Bestselling author, 31-year-old TED-style talker, and (until yesterday) New Yorker staff writer Jonah Lehrer, usually described as Malcolm Gladwell 2.0, is now being lumped in a rocky pile along with the likes of Johann Hari, Jayson Blair, Stephen Glass, and Ruth Shalit.
Lehrer, who had already dipped his toe in warm water last month when it was discovered (among other slip-ups) that he was publishing items on the New Yorker's website that he had published elsewhere, stepped into it big time by including a bunch of never-before-seen quotes by Bob Dylan in his new best-selling book, Imagine: How Creativity Works. The new transgressions, though they were already raising some general suspicions and critiques, might have yet escaped attention had not they caught the attention of Reason Contributing Editor and Dylan obsessive Michael C. Moynihan.
Yesterday morning, Moynihan detailed for Tablet his three-week odyssey of trying to get Lehrer to reveal his sources. This is the deadliest of several damning sections:
But the most troubling citations relate to one of Dylan's most famous compositions. According to Lehrer, here is Bob Dylan on his 1965 song, "Like a Rolling Stone": "[Dylan] would later say it was his first 'completely free song … the one that opened it up for me.' "And these ruminations on where the song came from: " 'It's a hard thing to describe,' " Lehrer claims Dylan said. " 'It's just this sense that you got something to say.' " Lehrer does not provide citations for either of these, and after a deep excavation of the Dylan record I was unable to locate them. In a phone call and subsequent emails, Lehrer told me these quotes were a result of his research at "bobdylan.com headquarters" and that he had access to the uncut version of No Direction Home provided by Dylan's manager Jeff Rosen.
When I asked about aspects of his interactions with Rosen, Lehrer provided a sketchy time frame and contradictory specifics—he first told me that he had personally exchanged emails with Rosen, then attributed this supposed email exchange to his literary agent—then further claimed that Dylan's management had approved the chapter after being sent a copy of Imagine. He added that Dylan's management didn't want their cooperation sourced in the book. But when I contacted Dylan's management, they told me that they were unfamiliar with Lehrer, had never read his book, there was no bobdylan.com headquarters, and, to the best of their recollection, no one there had screened outtakes from No Direction Home for Lehrer. Confronted with this, Lehrer admitted that he had invented it.
By the afternoon, Lehrer apologetically resigned from The New Yorker, his publisher Houghton Milton Harcourt was yanking his book from stores, Amazon and Barnes & Noble were halting sales, and The Wall Street Journal (for which he was a regular contributor for a couple of years) announced that "We are currently reviewing Mr. Lehrer's work for the Journal." It will likely get worse before it gets better.
Moynihan, unlike most of my Twitter feed, is not dancing on the grave of a younger, more-accomplished-until-yesterday journalist. From an interview with the New York Observer:
To be honest? It's a horrible, horrible, horrible feeling, and that's not to mitigate in any way what Lehrer did, and what he was guilty of. And what he was trying to do to me, which was to get me to report stuff that wasn't true. […]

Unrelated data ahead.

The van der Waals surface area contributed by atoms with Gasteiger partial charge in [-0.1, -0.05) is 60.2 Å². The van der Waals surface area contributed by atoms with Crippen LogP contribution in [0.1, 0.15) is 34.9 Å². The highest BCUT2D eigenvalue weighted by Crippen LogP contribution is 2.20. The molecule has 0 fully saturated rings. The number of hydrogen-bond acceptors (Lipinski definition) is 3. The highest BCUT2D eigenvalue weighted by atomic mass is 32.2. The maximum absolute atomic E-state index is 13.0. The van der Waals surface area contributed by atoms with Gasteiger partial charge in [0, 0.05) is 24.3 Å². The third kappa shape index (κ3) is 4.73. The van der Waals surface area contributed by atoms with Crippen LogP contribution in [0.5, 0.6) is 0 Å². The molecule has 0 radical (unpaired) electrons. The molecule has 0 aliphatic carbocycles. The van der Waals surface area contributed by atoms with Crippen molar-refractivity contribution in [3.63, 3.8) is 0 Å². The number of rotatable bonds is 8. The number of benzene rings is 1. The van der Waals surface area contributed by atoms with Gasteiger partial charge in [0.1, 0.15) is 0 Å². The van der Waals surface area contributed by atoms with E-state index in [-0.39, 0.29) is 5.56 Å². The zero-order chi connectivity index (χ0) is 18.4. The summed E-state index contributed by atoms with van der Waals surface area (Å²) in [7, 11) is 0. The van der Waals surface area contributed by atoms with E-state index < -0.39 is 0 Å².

I'm not somebody who desires to nail a scalp to the wall. But I was reporting out a story I thought was interesting, and it became a story that was absolutely necessary to report to correct the record in a lot of ways. And he spun me up with a series of lies that he ultimately admitted to, and I have to write that. At the end of the day, when you see a guy who's a promising young journalist—a very talented guy, a very smart guy, and a very good writer—and you see him lose his livelihood, it's not something that makes you jump for joy. […]
I really resent people who plagiarize, and I didn't catch Jonah Lehrer plagiarizing. But let me amend that: I resent people who cut corners, because I'm not the fastest writer in the world, and I spend time banging my head against the wall trying to make the words come out in the right way. I don't like people who cheat.
Are there any great takeaways from this, other than don't mess with Dylanologists? I'd tentatively suggest three:
1) Books don't get nearly the editing scrutiny that magazine articles do. This is known by absolutely everybody who has written both, but is still not universally understood by the public.
2) Vaunted Big Media fact-checking departments are still no match for a skilled liar, and may just be overrated.
3) When you (and your career) grow up almost exclusively in public (and in high-profile venues to boot), you don't have the usual space and leeway to make (and learn from) egregious errors and bad habits. If my early output as an 18-year-old college student was widely available at a location people paid attention to, I might have some stuff to answer for. I don't know about Lehrer's career path, but I can testify that writing and editing many hundreds of articles before entering the semi-conventional journalistic workforce burned my fingers permanently from the temptations of corner-cutting, while leaving me with the conviction that the slower slog of trying to make the words "come out in the right way" is an infinitely more rewarding and potent exercise.